Tag Archives: mountain biking

Northfield’s new park could include a mountain bike / pump & jump park and save the city $280,000

Northfield’s acquisition of the Fargaze Meadows subdivision for a future park comes with an eyesore: a huge mound of dirt. In the May 28 Fbo Daily News: Northfield gains 40 acres from Rice County for parks and trails:

But converting the land will neither easy nor cheap. A giant mound of dirt lies on the north part of the land, which not only makes for a poor view, but also causes a lot of problems for the homes in the neighborhood. County engineer Dennis Luebbe estimated it could cost up to $280,000 just to move the dirt.

Eagan Pump and Jump Bike parkDavid DeLongBack in May after a downtown parking management meeting, I was chatting with Ward 2 Councilor David DeLong about my mountain biking adventures and mentioned to him that many municipalities are building bike parks (pump and jump parks) as an amenity for their citizens of all ages. Eagan has one that I regularly use (left photo), Maple Plain has one, and Cottage Grove starting building a big one this week.  Others are in the works for Duluth, Maple Grove, and Cuyuna and probably many more. When Dave learned about the cost of removing the big dirt mound at Fargaze, he emailed me, wondering whether some of that dirt could be used for a bike park. I replied:

The type of dirt used to build the features for these parks matters, as the jumps, berms and rollers deteriorate quickly if it’s not hard-pack dirt.  I’m guessing that mound of dirt at Fargaze is black dirt.

He replied:

Griff, I don’t know what the dirt is but I think there must be more than black dirt. If it was most likely there would have been greater erosion. Amateur opinion. The quietness and growing popularity [of bike parks] along with the age range of participation does intrigue me. Thanks for the links and following up.

Last night while riding my around-town bike in the area, I decided to take a closer look.  I was shocked to not see black dirt. So today I went back, took photos, and dug (heh) a little deeper. It appears that Councilor DeLong’s amateur opinion was correct.

First, some perspective:

Fargaze Meadows, Northfield - looking westFargaze Meadows, Northfield - looking southFargaze Meadows, Northfield - looking northFargaze Meadows, Northfield - looking north
The mound of dirt looking west, south, and north. Far right: looking north from atop the mound.

Fargaze Meadows outlined  - Google EarthFargaze Meadows dirt mound - Google Earth
Left: My markup of the Google Earth view of the Fargaze parcel. Right: satellite view of the neighborhood with the pond and the mound.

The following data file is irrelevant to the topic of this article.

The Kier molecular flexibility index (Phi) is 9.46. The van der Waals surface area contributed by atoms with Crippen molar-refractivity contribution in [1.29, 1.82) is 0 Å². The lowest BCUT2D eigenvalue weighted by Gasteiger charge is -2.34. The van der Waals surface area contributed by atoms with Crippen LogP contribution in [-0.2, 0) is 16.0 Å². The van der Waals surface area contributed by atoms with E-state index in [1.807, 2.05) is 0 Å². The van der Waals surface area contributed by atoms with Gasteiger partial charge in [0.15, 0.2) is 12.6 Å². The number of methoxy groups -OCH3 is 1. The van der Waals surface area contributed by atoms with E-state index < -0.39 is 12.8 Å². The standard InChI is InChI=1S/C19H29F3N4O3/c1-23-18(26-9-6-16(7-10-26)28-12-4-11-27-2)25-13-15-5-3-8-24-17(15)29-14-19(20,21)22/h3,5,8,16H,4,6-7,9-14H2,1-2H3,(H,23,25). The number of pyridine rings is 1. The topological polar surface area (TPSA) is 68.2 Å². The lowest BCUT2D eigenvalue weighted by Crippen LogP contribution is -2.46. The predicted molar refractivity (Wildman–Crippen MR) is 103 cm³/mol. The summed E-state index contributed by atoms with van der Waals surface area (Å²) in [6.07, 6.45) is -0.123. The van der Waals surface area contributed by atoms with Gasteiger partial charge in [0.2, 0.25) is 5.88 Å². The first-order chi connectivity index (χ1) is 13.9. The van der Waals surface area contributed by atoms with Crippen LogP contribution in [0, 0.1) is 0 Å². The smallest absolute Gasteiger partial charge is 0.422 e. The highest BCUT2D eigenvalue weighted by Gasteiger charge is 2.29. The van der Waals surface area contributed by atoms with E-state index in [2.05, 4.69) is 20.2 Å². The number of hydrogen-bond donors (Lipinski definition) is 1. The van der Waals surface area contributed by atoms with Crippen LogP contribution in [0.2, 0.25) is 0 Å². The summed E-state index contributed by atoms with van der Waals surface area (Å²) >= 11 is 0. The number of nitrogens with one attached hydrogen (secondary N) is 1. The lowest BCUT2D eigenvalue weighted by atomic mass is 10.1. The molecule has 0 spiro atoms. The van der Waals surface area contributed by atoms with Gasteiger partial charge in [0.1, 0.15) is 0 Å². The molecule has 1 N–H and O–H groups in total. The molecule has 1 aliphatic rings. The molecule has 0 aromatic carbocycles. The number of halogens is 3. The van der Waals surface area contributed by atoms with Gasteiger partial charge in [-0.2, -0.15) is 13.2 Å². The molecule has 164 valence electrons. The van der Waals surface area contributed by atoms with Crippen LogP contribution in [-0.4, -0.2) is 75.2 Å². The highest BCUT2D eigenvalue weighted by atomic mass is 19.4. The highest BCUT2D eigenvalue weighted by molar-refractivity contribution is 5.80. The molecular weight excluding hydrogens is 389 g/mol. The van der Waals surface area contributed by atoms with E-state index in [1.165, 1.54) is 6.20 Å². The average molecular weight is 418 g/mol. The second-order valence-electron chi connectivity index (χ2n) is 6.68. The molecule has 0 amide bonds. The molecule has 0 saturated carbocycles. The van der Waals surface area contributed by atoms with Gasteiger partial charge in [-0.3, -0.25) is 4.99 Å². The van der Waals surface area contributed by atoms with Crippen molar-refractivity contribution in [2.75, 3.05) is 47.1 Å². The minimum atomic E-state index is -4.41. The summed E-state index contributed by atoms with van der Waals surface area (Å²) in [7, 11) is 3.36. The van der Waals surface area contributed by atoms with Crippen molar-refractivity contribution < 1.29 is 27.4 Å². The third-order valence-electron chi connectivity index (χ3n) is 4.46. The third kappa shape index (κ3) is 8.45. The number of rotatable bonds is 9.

Fargaze dirt cutFargaze dirt washoutFargaze dirt mound showing dirt cuts/washouts - Google Earth
Left and center: two of several dirt cuts/washout areas that indicate that the mound is not made of black dirt. Right: the dirt cuts/washout areas viewable from Google Earth’s satellite.

Access point to Fargaze dirt moundFacing east at the bottom of the Fargaze dirt moundFacing west at the top of the Fargaze dirt mound Facing northwest at the top of the Fargaze dirt mound
Primary access to the dirt mound is at the corner of Ford St E and Brogan Dr. (left). Once on top, it appears that the mound is big enough to locate a significant portion of a bike park on top of it.  The dirt could easily be moved to build the bike park adjacent to / south of where the mound is. Or both.

Griff Wigley, no trespassing signtruck: City of Northfield's Public Works DepartmentAn apologetic Griff Wigley
While I was there, a couple of thugs helpful staffers from the City of Northfield’s Public Works Department pulled up in a city truck to inform me that I was trespassing. I politely thanked them and profusely apologized, promising to never do it again. (Consider this paragraph to be one of these.)

As for the type of dirt needed for a bike park, a guy I know who’s working on the bike park in Cottage Grove wrote to me:

You want to be able to make a dirt ball, like a snow ball out of it. If it holds together, maybe bounce it a little to see how it holds up. If it does, that’s good. Also look for that reddish brown color. That is mineral soil.

Soil in the Fargaze dirt moundSoil in the Fargaze dirt mound Moistened soil from the Fargaze dirt mound
I scraped some some dirt from the side of the dirt cut, brought it home, mixed it with some water and made a ball. It split apart when I dropped it from a height of about a foot so it may not be perfect.  I put it in the sun and it was baked into a hard rock by day’s end. So it’s definitely promising and probably worth the money to have a company drill soil samples of the dirt mound.